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This article was published 17/4/2016 (1274 days ago), so information in it may no longer be current.
John Delacruz walked out of a Manitoba courtroom as a free kid on Sunday.
John was cleared of any "wrongdoing" along with a few fellow Grade 3 and 4 classmates from Frontenac School. The "accused" were alleged to have eaten a witch’s gingerbread cottage while lost in the forest.
John and his other co-defendants argued they had no choice but to eat the cottage, as it was a matter or survival because they were too afraid of the witch to ask her for help.
They were originally "charged" with wilful damage and mischief.
"It’s really good that I’m not guilty or anything," John said moments after the unanimous verdict was handed down by the jury, also made up by students.
Deliberations at the Manitoba Law Courts lasted less than a minute.
Of course, R. v. Hansel and Gretel was pure fiction. The students were given lines to read out in court and they had practised for about a month before their chance in front of Judge Robert Heinrichs on Sunday.
The mock trial was designed to give a selection of students from Frontenac a positive look-in when it comes to court proceedings.
"It was really fun and I was really honoured to get picked for the case," said Sarah Gauvin, who acted as the Crown attorney in the case. "They (Hansel and Gretel) won, but it was really fun."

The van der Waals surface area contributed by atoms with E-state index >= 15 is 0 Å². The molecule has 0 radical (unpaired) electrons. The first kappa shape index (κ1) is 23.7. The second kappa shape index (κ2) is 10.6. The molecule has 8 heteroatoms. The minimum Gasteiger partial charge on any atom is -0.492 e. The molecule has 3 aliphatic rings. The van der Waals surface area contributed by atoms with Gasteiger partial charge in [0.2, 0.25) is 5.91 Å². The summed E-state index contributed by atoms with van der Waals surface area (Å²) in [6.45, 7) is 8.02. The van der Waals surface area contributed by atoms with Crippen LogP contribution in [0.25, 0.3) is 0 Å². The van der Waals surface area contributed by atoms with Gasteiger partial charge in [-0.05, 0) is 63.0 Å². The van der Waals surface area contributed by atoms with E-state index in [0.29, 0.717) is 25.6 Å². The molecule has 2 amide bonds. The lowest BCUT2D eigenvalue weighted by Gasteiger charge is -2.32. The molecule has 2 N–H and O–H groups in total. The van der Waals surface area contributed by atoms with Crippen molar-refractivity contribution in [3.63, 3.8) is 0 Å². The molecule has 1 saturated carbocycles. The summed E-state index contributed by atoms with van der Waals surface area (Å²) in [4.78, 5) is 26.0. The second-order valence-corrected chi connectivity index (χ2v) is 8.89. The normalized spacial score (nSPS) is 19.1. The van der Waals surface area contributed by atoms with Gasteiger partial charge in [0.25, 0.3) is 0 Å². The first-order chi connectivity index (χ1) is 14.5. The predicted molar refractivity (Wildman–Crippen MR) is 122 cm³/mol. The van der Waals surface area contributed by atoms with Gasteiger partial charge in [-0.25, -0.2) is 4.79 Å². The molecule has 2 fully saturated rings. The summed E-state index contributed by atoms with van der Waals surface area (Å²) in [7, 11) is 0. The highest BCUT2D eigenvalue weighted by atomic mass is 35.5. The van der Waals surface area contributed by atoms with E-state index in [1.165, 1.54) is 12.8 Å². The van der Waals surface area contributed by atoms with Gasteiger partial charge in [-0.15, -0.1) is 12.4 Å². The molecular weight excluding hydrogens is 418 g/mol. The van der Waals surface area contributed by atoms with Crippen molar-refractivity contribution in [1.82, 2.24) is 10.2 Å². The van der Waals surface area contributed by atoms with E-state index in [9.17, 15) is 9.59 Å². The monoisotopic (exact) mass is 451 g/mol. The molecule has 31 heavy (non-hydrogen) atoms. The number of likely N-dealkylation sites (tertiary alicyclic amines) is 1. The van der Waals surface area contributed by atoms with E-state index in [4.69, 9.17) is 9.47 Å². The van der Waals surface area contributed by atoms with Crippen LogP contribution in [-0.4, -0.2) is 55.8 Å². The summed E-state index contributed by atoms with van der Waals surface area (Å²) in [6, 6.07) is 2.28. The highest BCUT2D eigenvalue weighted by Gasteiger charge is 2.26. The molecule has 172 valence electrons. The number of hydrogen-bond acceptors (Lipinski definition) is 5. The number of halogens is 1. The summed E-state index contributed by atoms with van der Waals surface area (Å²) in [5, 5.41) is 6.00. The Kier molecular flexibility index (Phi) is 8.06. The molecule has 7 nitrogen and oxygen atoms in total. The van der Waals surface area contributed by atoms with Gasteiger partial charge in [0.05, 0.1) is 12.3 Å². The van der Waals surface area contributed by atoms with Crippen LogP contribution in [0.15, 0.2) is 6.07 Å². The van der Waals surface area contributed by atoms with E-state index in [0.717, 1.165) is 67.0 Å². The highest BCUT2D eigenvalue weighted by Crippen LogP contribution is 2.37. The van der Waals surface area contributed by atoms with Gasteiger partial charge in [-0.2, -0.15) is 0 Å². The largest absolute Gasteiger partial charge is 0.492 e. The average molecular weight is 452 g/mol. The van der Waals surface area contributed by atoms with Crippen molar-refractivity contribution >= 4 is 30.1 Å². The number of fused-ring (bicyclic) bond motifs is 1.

"The hope is to have kids to have a better understanding of the legal system, that it’s not just what people see on TVs and in the movies," said Annette Horst, a Legal Aid staff lawyer helping with the students.
Students were chosen from across five classrooms at Frontenac.
"It was a chance for some of our students who really shine in our classrooms to come in and try a new challenge," said Sheila Cooper-Simon, a teacher at Frontenac.
"It gives them an experience for life, one they can take into the community."
The mock trials were a part of a bigger initiative on Law Day, a cross-country event celebrating its 24th anniversary and the 34th anniversary of the Canadian Charter of Rights and Freedoms.
In Manitoba, Law Day is put on by the The Manitoba Bar Association.
"A big purpose of this is to celebrate the signing of the Charter in April of 1982," said bar association president Bradley Regehr. "It’s important all Canadian citizens learn the Charter and the Bar Association is very happy and proud to bring this educational event to all Canadians, but especially to young Canadians so they learn about these rights and freedoms in life."
Exhibits and displays line much of the main floor of the courts. The RCMP and Winnipeg police had booths, guided tours of the courts were available and demonstrations by a drug detector dog were just a few of the events to take in.
Three local schools — Acadia Junior High, St. John’s Ravenscourt School and St. Mary’s Academy — also took part in a debate that asked the question: Should Manitoba courts promote access to justice by webcasting all court proceedings?